YOU ARE WATCHING
NOW PLAYING: 5 of 14
In this video series, physicians at The Children's Hospital of Philadelphia explain how vaccines work and how they are made. The video also describes several vaccines and the diseases they prevent. Families share their stories of children affected by vaccine-preventable diseases.
Kathleen Sullivan, MD: Here's how the chicken pox vaccine was made. The chickenpox virus was taken from a little boy with chickenpox in Japan in the 1960s. The chickenpox virus was then grown in specialized cells in the laboratory. As the virus got better and better at growing in the laboratory, it got worse and worse at growing in children. So the chickenpox vaccine represents the very best of two worlds. On the one hand, the vaccine virus doesn't grow very well in children, so it doesn't cause disease. On the other hand, the vaccine virus grows well enough to provide the shield of long-lasting immunity.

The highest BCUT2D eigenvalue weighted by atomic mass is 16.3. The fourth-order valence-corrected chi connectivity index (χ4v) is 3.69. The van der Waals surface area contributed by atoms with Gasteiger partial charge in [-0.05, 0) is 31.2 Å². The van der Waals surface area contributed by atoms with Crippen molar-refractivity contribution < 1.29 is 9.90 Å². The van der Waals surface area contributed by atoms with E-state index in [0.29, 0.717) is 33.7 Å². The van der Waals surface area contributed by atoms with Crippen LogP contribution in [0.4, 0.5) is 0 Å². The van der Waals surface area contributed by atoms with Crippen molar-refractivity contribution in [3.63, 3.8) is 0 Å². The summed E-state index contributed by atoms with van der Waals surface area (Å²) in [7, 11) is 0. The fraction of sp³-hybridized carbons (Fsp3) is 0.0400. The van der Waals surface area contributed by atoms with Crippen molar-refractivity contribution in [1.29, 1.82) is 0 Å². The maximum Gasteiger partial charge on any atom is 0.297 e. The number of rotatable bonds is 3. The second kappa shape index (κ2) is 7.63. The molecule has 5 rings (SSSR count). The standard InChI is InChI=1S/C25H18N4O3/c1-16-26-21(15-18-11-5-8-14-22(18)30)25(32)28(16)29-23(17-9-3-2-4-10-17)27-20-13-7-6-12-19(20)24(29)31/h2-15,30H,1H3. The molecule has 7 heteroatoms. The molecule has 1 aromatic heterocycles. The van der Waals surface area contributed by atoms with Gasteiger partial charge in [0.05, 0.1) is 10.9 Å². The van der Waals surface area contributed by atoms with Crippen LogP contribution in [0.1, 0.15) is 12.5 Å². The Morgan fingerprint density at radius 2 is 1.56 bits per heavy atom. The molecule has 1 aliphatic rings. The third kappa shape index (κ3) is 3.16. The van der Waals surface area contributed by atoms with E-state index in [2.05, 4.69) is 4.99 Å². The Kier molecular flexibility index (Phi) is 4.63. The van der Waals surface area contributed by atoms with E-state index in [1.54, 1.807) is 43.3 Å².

Christina L. Master, MD: He looks beautiful. You're doing a wonderful job with him.
The next vaccine that we're going to talk about is usually the first vaccine that babies get. It's given to prevent a common infection of the liver.
We would like to hear from you. Please use our online form to contact us with questions or comments.